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Commonwealth police action at Melbourne University



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•- A T T O R N E Y - G E N E R A L ’S D E P A R T M E N T

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COMMONWEALTH POLICE ACTION

AT MELBOURNE UNIVERSITY

Statement by the Commonwealth Attorney-General,

. Senator Ivor J „ Greenwood, Q.C.

The Commonwealth Attorney-General,

Senator Ivor J . Greenwood, Q.C, , said that this afternoon,

he had personally conferred with Deputy Commissioner Davies

of the Commonwealth Police Force and had discussed further

with him the events that occurred this week at the Union '

building of the University of Melbourne. ■

■ The Attorney-General said he had earlier '

received a full report from, the Commissioner of Commonwealth

Police, Mr J.M. Davis. Senator Greenwood said he was

completely satisfied that the Commonwealth Police acted

with propriety and restraint in exceptionally provocative

circumstances and caused no more damage than was necessary

to"enter the premises to ascertain whether persons for whom

warrants had been issued were there.

He said that having regard to the allegations

that had been made that the Commonwealth Police had refused

the offer of keys, he considered that he should give a

factual, account of the sequence of events relevant to this

question. .

In the early hours of last'Monday morning,

Deputy Commissioner Davies and a constable entered Union

House through an open rear door and believed they just

missed apprehending one or more of the persons that they

were seeking. ; '

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later.that day, Mr Davies informed the

Registrar of the University of Melbourne, Brigadier Bell

of what had happened. The Registrar informed him that' he was

aware of the incident.and that a university paper had been

prepared and distributed in which it was alleged that the

Registrar had given a key to. the police.

Last Wednesday, a conference, took place

between officers of my Department, Commonwealth Police,

officers of the Postmaster-General's Department, the

Registrar of the University and the University solicitor.

The conference had been called chiefly for

the purpose of ascertaining whether the university

authorities were giving consideration to taking civil

or disciplinary action in respect of matters occurring in

Union House, The University representatives present at .

the conference made it plain that the University did not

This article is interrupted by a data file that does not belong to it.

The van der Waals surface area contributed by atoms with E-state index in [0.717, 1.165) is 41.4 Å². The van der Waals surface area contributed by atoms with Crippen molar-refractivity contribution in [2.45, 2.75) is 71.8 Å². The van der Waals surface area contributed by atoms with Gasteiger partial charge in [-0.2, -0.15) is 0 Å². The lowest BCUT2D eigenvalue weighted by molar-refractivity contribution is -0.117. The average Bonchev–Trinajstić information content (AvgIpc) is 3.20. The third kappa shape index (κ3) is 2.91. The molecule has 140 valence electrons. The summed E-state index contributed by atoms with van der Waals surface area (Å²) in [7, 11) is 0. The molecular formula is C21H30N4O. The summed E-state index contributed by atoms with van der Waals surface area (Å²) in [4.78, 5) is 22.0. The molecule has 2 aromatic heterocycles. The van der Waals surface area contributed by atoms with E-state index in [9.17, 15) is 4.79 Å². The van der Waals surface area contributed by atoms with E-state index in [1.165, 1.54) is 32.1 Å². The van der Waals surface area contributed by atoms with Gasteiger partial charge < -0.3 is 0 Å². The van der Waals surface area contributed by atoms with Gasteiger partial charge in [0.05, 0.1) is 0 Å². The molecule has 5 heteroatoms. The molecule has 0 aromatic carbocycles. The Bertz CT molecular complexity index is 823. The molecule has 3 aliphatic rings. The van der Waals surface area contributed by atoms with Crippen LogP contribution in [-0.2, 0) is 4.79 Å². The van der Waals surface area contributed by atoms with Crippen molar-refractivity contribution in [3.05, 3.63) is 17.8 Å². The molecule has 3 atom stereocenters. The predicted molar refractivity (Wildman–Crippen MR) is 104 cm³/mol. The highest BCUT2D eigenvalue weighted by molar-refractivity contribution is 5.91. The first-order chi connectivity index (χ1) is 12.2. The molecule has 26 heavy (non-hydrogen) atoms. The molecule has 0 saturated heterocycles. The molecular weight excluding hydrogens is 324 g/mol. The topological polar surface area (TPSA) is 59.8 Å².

consider it appropriate to take any such action, '

At the conclusion of this conference,

Mr Davies reminded Brigadier Bell that he had told

him on Monday that he had been accused of giving the

police a key to Union House. Mr Davies then asked '

the Registrar whether,in the event of the Commonwealth

Police proposing to go into the Union House at any time

in the future if it should be necessary, he would provide

a key. Brigadier Bell said that he would look into the

matter and later the same day, he telephoned Superintendent

Canney of the Commonwealth Police and said that he could

not help him and that he could not supply a key. i

When Commonwealth Police under Mr Davies

arrived at Union House at about 5 a.m. on Wednesday

morning, th<=yfound the doors of Union House locked and

through glass doors they could see that chains had been

put across stairways and that tables and chairs had been

stacked on stairways to provide barricades.

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There was no official of the Union or the

University present. An attempt was made to jemmy the . ■

door open so as to minimj.se damage. This was not effective ·

and the glass doors were broken in order to gain entry.

There was no mention of a key to Mr Davies , Superintendent

Canney or any other responsible police officer until

' about 45 minutes after the search had commenced. By that

time it was almost completed, as the police were searching

the fourth floor and only about eight offices remained.

' ' Three students .who declinedxto supply their

names approached the police ana said they would provide a key

if police would delay forcible' entry for five minutes.

Mr Davies directed that their request be complied with and

he then left that floor to go downstairs on other business.

About two or three minutes later, a man now believed to

be Mr Field, the secretary-manager·of the Union, produced

some keys and the remaining rooms were opened for the

police.

It is not true that Mr Field was brushed aside

at any time. Apart from the belated approach by the three

students, no one approached Mr Davies, Superintendent Canney

or any other senior police officer with any offer of

assistance or provision of keys. '

It is regrettable that damage to the Union

premises occurred; but in the light of the fact that the

University was harbouring persons for whom warrants had -

been issued and these persons were challenging the police

to.arrest them, the police had no alternative other than

to.take the action they did. T '

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Canberra.

October 1, 1971.

54/71 ' ' .